Wrist Angel - hug mountain


We aim to improve assessment and psychotherapy for pediatric obsessive-compulsive disorder (OCD) through developing artificial intelligence tools to support patients, parents and therapists in cognitive behavioural therapy.


OCD is a chronic and debilitating psychiatric disorder, which can damage self-esteem, create conflict within families, make it difficult to concentrate, attend school and maintain friends and even shorten life-expectancy [1,2]. Yet, prevention and early intervention efforts have been neglected in OCD [3]. Clinical guidelines recommend either individual or family-based cognitive behavioral therapy (CBT) as the first-line treatment for OCD [4]. However, children and adolescents often do not complete CBT homework assignments due to lack of understanding, engagement or remembering. Additionally, parents often struggle to support their children and inadvertently accommodate their children’s symptoms by enabling avoidance during exposures.


OCD is like a devil on your shoulder filling your head with disturbing thoughts, images, worry and doubt, telling you to perform acts to avoid discomfort or bad things from happening. The OCD devil follows patients around everywhere and screams the loudest when there are many external stressors in the patient’s life. Resisting OCD can be especially difficult for youth outside of therapy sessions and would be easier if they had an angel on their wrist, the Wrist Angel, to counteract the OCD devil. Wrist Angel is a wearable sensor and mobile app that will predict an OCD-episode and ultimately provide youth with OCD with personalized therapy interventions before distress levels escalate to levels at which therapeutic learning is less likely to occur.

Given the tech-savviness of much of today’s youth, a digital tool may help children engage more actively in treatment. Thus, we will use AI tools to improve the quality, flexibility, and efficiency of psychotherapy. AI tools can support learning, reduce manual labour and nudge skills practice, thereby increasing compliance. A wearable sensor would automate distress monitoring and passively collect objective measures, which is the first step in personalizing treatment. The AI will use passively collected physiological data and actively collected clinical and biochemical data from patients and parents to detect and predict episodes of OCD-related stress. Subsequently, the AI tools will be developed to monitor patient progress, identify the optimal timing and need for specific interventions and aid treatment planning.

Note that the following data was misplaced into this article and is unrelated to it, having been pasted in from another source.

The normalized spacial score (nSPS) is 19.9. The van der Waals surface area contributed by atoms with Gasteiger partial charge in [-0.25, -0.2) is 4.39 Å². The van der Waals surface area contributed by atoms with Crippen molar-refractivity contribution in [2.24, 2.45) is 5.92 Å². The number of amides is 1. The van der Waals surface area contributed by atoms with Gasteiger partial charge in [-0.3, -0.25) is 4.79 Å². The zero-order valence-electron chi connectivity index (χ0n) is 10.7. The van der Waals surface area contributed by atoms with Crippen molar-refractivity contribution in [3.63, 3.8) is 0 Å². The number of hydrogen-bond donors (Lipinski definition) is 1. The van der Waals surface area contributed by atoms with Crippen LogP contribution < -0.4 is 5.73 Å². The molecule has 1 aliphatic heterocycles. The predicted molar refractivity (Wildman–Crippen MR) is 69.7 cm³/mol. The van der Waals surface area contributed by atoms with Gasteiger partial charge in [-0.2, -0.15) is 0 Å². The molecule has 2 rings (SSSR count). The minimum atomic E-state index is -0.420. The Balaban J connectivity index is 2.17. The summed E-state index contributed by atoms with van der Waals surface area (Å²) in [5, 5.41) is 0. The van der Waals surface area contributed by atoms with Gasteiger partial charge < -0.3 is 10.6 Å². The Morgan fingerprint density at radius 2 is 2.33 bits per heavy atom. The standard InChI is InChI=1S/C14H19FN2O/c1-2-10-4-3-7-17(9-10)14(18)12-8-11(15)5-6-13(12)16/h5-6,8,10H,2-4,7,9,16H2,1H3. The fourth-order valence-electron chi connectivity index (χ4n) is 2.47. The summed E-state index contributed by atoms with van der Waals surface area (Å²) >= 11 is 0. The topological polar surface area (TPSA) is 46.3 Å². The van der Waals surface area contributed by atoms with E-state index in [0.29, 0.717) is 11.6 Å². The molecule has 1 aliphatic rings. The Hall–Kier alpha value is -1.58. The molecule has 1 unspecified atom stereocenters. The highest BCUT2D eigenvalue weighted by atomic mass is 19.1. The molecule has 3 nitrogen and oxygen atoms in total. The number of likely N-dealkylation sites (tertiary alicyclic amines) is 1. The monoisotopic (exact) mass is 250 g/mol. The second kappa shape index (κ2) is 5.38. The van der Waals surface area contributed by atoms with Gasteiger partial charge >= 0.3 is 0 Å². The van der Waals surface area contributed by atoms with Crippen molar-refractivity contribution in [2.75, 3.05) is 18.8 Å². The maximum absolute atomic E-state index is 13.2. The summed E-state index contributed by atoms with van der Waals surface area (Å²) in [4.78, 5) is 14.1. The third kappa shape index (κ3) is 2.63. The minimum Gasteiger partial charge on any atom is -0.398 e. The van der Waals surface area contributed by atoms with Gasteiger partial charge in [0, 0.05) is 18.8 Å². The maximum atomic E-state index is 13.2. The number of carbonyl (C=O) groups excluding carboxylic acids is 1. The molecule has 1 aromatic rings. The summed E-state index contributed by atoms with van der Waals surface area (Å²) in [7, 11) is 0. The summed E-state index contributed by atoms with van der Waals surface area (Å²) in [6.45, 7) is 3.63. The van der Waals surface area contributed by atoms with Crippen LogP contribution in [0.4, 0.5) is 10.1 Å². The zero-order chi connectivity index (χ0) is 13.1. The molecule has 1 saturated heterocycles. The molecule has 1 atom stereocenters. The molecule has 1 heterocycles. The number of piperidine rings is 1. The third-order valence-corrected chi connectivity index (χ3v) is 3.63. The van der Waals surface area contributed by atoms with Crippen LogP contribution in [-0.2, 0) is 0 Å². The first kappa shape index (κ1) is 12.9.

This study is affiliated with the TECTO-study.

For information in Danish, please see our the Wrist Angel webpage on the Child and Adolescent Mental Health Centre’s website.


  1. Gillan C, Fineberg N, Robbins T. A trans-diagnostic perspective on obsessive-compulsive disorder. Psychological Medicine. 2017;47(9):1528-1548.

  2. Meier S, Mattheisen M, Mors O, Schendel D, Mortensen P, Plessen K. Mortality Among Persons With Obsessive-Compulsive Disorder in Denmark. JAMA Psychiatry. 2016;73(3):268-274.

  3. Stein D, Costa D, Lochner C, Miguel E, Reddy Y, Shavitt R et al. Obsessive–compulsive disorder. Nature Reviews Disease Primers. 2019;5(1):52.

  4. Sundhedsstyrelsen. NKR: Behandling af obsessiv-kompulsiv tilstand (OCD) [Internet]. Sst.dk. 2021. Available from: https://www.sst.dk/da/udgivelser/2016/nkr-behandling-af-ocd


Sneha Das
DTU Compute
+45 91 44 08 64


Jakob Eyvind Bardram
Head of Sections, Professor
DTU Health Tech
+45 45 25 53 11


Line Katrine Harder Clemmensen
Associate Professor
DTU Compute
+45 45 25 37 64


Nicole Nadine Lønfeldt
Senior Scientist
Child and Adolescent Mental Health Centre, Region Hovedstaden
+45 38 64 11 48


Anne Katrine Pagsberg
Head of Department, Professor
Child and Adolescent Mental Health Centre, Region Hovedstaden
+45 38 64 12 48
24 MAY 2022